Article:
What I don’t understand is the months and months of riots around the country using Floyd as their poster child. Months and months of destruction of property, months and months of violation of human rights of people of all races.
      I am strong disturbed by the actions of a few rioters at the Capitol, but they clearly do not represent the hundreds of thousands of peaceful protesters that were there at the same time. While those actions were disgusting and 100% wrong, it was a tiny minority with only 50 people being arrested, and I hope they are held accountable for 4 deaths related to this event.
      But the remaining hundreds of thousands of protestors were there because they feel divided from their representatives and government, they feel disenfranchised and they believe themselves to be victims of fraud.
      Let me remind you of a document that is often quoted by such citizens of all colors, who are feeling unrepresented in a supposed representative Republic:
      “Prudence, indeed, will dictate that governments long established should not be changed for light and transient causes; and, accordingly, all experience has shown, that mankind are more disposed to suffer, while evils are sufferable, than to right themselves by abolishing the forms to which they are accustomed.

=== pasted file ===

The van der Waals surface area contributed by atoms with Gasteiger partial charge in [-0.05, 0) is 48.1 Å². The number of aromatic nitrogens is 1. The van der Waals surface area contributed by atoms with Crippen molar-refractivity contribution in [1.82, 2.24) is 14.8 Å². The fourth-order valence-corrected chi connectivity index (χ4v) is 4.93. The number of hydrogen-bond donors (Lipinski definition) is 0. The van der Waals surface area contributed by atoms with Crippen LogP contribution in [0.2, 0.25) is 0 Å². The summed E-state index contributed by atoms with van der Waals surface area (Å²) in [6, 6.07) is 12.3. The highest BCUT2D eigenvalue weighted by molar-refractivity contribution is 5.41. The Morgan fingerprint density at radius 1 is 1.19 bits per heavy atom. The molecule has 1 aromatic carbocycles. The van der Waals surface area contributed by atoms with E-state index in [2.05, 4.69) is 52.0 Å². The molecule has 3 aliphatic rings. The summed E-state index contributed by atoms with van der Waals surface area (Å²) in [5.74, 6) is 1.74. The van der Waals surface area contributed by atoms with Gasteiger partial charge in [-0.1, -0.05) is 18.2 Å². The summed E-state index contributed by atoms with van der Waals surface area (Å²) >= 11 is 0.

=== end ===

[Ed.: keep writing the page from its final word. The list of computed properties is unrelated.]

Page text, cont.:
But, when a long train of abuses and usurpations, pursuing invariably the same object, evinces a design to reduce them under absolute despotism, it is their right, it is their duty, to throw off such government, and to provide new guards for their future security.”
      This is the real issue and will be the end of the Republic if not seriously addressed and changes made.

      January 7, 2021 at 10:57 am
  • Travis Slade

    Julie M,
    Neither scenario you mentioned in your reply justfy the responses by either side. I’m glad the violence was put down quickly yesterday compared to months on end of other violent protests. George Floyd should have been kihelped even if he had lethal amounts of fentanyl in his system. Destruction of private and government property and months of violence are still not an appropriate response…ever. No one wins in either of these scenarios. The average American citizen is the true victim of all these protests no matter the cause.
    So, yes protesting an election by the actions yesterday are wrong period. Protests should never cause loss of life or property.
    I don’t speak for Shanon, but I think the point I took from his comments are this country has a problem when violence and destruction are viewed as the only remedy to fix a wrong whether perceived or real.
    I hear some calling for civil war from various directions. That is the worst possible solution to any of this. The rule of law has been ignored and trampled on by various powers and parties for far too long. And when people see this they have several choices as to how to rectify or protest. None of the violence and property damage especially yesterday and even the past 10 months is a reasonable response to air grievances, yet we as a people have watched as extremists on both ends decided on this tactic.